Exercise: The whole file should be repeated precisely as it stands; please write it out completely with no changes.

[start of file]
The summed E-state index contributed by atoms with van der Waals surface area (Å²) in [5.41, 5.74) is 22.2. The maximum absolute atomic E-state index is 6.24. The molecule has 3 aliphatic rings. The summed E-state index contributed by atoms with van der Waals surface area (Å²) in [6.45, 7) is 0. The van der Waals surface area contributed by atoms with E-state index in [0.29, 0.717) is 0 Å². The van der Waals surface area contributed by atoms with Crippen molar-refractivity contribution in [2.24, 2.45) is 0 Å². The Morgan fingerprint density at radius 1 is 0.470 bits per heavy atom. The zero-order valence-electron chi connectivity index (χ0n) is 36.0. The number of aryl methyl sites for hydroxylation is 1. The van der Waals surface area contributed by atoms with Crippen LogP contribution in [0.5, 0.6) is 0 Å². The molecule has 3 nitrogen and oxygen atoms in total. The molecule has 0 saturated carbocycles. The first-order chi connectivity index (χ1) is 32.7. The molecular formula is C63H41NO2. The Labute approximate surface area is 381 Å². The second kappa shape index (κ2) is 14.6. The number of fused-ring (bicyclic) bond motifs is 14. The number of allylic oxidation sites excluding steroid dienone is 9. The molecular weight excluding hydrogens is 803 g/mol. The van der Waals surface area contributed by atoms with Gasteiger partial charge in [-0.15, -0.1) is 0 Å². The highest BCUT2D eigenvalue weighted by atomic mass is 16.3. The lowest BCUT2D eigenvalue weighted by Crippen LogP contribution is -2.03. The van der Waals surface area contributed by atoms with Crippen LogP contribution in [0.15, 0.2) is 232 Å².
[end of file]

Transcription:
The summed E-state index contributed by atoms with van der Waals surface area (Å²) in [5.41, 5.74) is 22.2. The maximum absolute atomic E-state index is 6.24. The molecule has 3 aliphatic rings. The summed E-state index contributed by atoms with van der Waals surface area (Å²) in [6.45, 7) is 0. The van der Waals surface area contributed by atoms with E-state index in [0.29, 0.717) is 0 Å². The van der Waals surface area contributed by atoms with Crippen molar-refractivity contribution in [2.24, 2.45) is 0 Å². The Morgan fingerprint density at radius 1 is 0.470 bits per heavy atom. The zero-order valence-electron chi connectivity index (χ0n) is 36.0. The number of aryl methyl sites for hydroxylation is 1. The van der Waals surface area contributed by atoms with Crippen LogP contribution in [0.5, 0.6) is 0 Å². The molecule has 3 nitrogen and oxygen atoms in total. The molecule has 0 saturated carbocycles. The first-order chi connectivity index (χ1) is 32.7. The molecular formula is C63H41NO2. The Labute approximate surface area is 381 Å². The second kappa shape index (κ2) is 14.6. The number of fused-ring (bicyclic) bond motifs is 14. The number of allylic oxidation sites excluding steroid dienone is 9. The molecular weight excluding hydrogens is 803 g/mol. The van der Waals surface area contributed by atoms with Gasteiger partial charge in [-0.15, -0.1) is 0 Å². The highest BCUT2D eigenvalue weighted by atomic mass is 16.3. The lowest BCUT2D eigenvalue weighted by Crippen LogP contribution is -2.03. The van der Waals surface area contributed by atoms with Crippen LogP contribution in [0.15, 0.2) is 232 Å².